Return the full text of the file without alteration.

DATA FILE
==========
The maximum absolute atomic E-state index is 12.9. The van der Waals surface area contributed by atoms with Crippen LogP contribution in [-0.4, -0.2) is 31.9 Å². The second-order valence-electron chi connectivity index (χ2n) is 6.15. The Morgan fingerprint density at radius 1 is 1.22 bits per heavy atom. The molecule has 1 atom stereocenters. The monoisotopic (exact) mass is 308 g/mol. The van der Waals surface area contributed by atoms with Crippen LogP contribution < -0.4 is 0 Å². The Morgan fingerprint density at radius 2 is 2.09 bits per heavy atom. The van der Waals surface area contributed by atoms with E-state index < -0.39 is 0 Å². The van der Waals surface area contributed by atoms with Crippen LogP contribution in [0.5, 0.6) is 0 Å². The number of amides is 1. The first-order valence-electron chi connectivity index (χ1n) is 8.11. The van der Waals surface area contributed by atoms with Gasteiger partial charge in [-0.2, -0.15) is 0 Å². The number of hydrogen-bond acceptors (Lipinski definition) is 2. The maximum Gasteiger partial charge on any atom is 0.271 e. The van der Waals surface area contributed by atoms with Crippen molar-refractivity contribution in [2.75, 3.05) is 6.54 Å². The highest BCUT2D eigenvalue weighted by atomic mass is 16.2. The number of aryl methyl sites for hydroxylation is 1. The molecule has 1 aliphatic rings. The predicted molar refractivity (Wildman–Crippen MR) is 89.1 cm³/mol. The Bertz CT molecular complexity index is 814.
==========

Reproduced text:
The maximum absolute atomic E-state index is 12.9. The van der Waals surface area contributed by atoms with Crippen LogP contribution in [-0.4, -0.2) is 31.9 Å². The second-order valence-electron chi connectivity index (χ2n) is 6.15. The Morgan fingerprint density at radius 1 is 1.22 bits per heavy atom. The molecule has 1 atom stereocenters. The monoisotopic (exact) mass is 308 g/mol. The van der Waals surface area contributed by atoms with Crippen LogP contribution < -0.4 is 0 Å². The Morgan fingerprint density at radius 2 is 2.09 bits per heavy atom. The van der Waals surface area contributed by atoms with E-state index < -0.39 is 0 Å². The van der Waals surface area contributed by atoms with Crippen LogP contribution in [0.5, 0.6) is 0 Å². The number of amides is 1. The first-order valence-electron chi connectivity index (χ1n) is 8.11. The van der Waals surface area contributed by atoms with Gasteiger partial charge in [-0.2, -0.15) is 0 Å². The number of hydrogen-bond acceptors (Lipinski definition) is 2. The maximum Gasteiger partial charge on any atom is 0.271 e. The van der Waals surface area contributed by atoms with Crippen molar-refractivity contribution in [2.75, 3.05) is 6.54 Å². The highest BCUT2D eigenvalue weighted by atomic mass is 16.2. The number of aryl methyl sites for hydroxylation is 1. The molecule has 1 aliphatic rings. The predicted molar refractivity (Wildman–Crippen MR) is 89.1 cm³/mol. The Bertz CT molecular complexity index is 814.